Commonly used RAID architectures

RAID, which stands for redundant array of independent (or inexpensive) disks, is a method of placing the same data in different locations on multiple hard drives. There are many different types of RAID (called RAID "levels"), and each has its own relative advantages and disadvantages. This article looks at the most commonly used RAID architectures for Oracle databases.

RAID, which stands for redundant array of independent (or inexpensive) disks, is a method of placing the same data in different locations on multiple hard drives. There are many different types of RAID (called RAID "levels"), and each has its own relative advantages and disadvantages.

For Oracle9i databases, many of the RAID schemes don't possess the high performance required for an Oracle database. Most Oracle professionals choose a RAID scheme that combines mirroring and block-level striping.

It's critical to note that using RAID doesn't guarantee protection against catastrophic disk failure. Oracle specifically recommends running all production databases in ARCHIVELOG mode, regardless of the RAID architecture. Oracle also suggests performing periodic Oracle backups.

Remember that there are many components to I/O subsystems--including controllers, channels, disk adapters, and SCSI adapters--and the failure of any of these components could cause unrecoverable disk failures of your database. Let's look at the most commonly used RAID architectures for Oracle databases.

RAID 0

Commonly referred to as block-level striping, RAID 0 is an excellent method for performing load balancing of the Oracle database on the disk devices, but it does nothing for high availability since there is no data duplication. Unlike manual datafile striping, where you divide an Oracle tablespace into small datafiles, with RAID 0, the Oracle datafile is automatically striped one block at a time across all of the disk devices. In this fashion, every datafile has pieces residing on each disk, and the disk I/O load will become very well balanced.

RAID 1
RAID 1 is also called disk mirroring. Since the disks are replicated, RAID 1 may involve double or triple mirroring. According to the design of the RAID 1 architecture, a disk failure will cause the I/O subsystem to switch to one of the replicated disks with no service interruption. Oracle professionals use RAID 1 when high availability is critical. With triple mirroring, the mean time to failure (MTTF) for an Oracle database is measurable in decades.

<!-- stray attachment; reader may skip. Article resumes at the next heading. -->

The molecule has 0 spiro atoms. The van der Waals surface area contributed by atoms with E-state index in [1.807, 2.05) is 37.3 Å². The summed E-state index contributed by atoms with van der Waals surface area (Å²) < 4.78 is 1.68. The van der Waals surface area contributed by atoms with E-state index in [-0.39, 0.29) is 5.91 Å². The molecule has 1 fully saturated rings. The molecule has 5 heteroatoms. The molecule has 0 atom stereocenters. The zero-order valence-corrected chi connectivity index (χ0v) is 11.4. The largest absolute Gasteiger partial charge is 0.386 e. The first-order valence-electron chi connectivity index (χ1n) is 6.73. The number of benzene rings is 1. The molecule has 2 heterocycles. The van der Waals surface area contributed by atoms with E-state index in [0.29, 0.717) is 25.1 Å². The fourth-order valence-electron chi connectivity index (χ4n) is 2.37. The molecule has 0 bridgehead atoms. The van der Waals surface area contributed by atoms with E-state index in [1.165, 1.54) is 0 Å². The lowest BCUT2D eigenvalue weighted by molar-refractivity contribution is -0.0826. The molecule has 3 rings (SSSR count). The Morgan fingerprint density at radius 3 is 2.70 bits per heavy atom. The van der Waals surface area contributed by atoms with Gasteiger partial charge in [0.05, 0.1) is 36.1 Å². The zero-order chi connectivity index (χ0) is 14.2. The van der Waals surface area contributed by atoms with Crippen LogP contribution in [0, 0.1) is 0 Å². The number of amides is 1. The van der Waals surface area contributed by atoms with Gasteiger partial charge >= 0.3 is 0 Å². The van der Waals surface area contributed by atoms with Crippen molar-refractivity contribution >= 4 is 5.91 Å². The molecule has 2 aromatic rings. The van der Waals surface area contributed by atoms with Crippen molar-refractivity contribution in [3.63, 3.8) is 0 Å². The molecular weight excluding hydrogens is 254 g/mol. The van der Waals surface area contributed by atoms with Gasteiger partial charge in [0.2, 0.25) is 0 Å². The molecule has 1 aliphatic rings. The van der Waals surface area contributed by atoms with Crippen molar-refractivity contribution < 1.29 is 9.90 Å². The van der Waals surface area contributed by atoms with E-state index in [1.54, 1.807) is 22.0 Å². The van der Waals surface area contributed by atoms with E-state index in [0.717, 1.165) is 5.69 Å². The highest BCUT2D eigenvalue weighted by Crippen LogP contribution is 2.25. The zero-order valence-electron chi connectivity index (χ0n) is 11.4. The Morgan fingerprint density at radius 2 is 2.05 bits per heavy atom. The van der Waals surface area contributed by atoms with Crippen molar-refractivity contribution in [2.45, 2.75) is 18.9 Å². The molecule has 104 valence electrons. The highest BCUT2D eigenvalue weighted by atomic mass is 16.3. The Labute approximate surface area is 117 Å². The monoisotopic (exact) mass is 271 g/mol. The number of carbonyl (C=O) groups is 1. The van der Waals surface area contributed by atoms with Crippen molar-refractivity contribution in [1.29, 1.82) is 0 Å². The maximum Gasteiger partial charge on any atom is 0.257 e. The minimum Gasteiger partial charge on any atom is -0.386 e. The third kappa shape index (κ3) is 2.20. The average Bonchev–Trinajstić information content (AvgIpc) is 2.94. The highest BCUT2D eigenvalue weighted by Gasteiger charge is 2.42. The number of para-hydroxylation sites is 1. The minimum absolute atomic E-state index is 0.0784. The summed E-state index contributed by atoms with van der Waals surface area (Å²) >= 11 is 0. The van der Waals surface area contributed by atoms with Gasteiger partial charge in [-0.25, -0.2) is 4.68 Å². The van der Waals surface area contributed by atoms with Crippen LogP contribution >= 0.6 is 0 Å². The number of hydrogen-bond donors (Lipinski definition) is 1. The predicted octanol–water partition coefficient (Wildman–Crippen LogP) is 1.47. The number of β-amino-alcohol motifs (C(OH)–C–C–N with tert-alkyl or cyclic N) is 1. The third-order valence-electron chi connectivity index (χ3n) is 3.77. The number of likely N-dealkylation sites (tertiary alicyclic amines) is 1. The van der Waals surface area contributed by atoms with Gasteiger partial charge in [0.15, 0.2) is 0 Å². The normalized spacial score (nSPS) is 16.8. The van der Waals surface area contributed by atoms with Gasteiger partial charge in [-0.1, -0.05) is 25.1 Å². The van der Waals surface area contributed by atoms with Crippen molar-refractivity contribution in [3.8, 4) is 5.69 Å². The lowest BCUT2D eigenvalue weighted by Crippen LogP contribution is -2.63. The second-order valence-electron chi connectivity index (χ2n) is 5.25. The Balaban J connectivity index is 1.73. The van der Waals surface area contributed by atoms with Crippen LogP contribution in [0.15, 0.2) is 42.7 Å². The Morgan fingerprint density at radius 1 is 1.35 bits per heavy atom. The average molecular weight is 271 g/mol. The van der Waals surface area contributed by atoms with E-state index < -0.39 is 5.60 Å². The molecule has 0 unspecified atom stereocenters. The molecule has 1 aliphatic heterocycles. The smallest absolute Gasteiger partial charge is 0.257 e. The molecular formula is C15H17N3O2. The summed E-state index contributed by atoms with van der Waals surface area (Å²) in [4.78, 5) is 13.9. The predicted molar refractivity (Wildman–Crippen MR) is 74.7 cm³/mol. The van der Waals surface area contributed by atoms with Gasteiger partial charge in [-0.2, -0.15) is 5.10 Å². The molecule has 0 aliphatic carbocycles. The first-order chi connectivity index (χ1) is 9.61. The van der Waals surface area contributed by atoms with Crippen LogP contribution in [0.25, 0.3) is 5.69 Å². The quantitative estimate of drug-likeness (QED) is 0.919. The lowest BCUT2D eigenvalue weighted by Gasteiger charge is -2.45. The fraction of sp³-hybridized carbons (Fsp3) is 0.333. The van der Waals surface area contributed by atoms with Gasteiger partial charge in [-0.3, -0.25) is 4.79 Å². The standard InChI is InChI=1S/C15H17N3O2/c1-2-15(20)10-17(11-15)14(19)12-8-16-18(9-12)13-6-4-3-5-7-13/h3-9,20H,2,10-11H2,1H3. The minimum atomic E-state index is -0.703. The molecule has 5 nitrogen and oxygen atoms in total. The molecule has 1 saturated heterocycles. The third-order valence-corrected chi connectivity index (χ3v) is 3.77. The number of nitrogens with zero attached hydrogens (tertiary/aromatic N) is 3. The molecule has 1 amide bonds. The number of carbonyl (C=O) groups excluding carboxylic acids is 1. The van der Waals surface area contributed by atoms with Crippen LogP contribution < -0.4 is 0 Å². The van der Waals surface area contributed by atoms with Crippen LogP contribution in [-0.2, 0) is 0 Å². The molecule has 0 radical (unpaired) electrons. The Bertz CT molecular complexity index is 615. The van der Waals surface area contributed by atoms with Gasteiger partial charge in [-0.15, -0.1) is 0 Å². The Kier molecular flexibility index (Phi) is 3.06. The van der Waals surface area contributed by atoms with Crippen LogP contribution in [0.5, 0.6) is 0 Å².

RAID 0+1 (RAID 10)
RAID 0+1 is the combination of block-level striping and disk mirroring. The advent of RAID 0+1 has made Oracle-level striping obsolete since RAID 0+1 stripes at the block level, dealing out the table blocks, one block per disk, across each disk device.

RAID 0+1 is also a far better striping alternative because it distributes the load evenly across all of the disk devices, and the load will rise and fall evenly across all of the disks. This relieves the Oracle administrator of the burden of manually striping Oracle tables across disks.

RAID 5
Some of the newer hardware-based RAID 5 storage does extremely well in performance in data warehouses. RAID 5 is a good approach for Oracle data warehouses where the load speeds aren't important and where the majority of the system I/O is read-only activity.

Donald Burleson has been a database administrator for 23 years and has written 14 database books and over 100 articles. He is editor in chief of Oracle Internals and runs Burleson Oracle Consulting.

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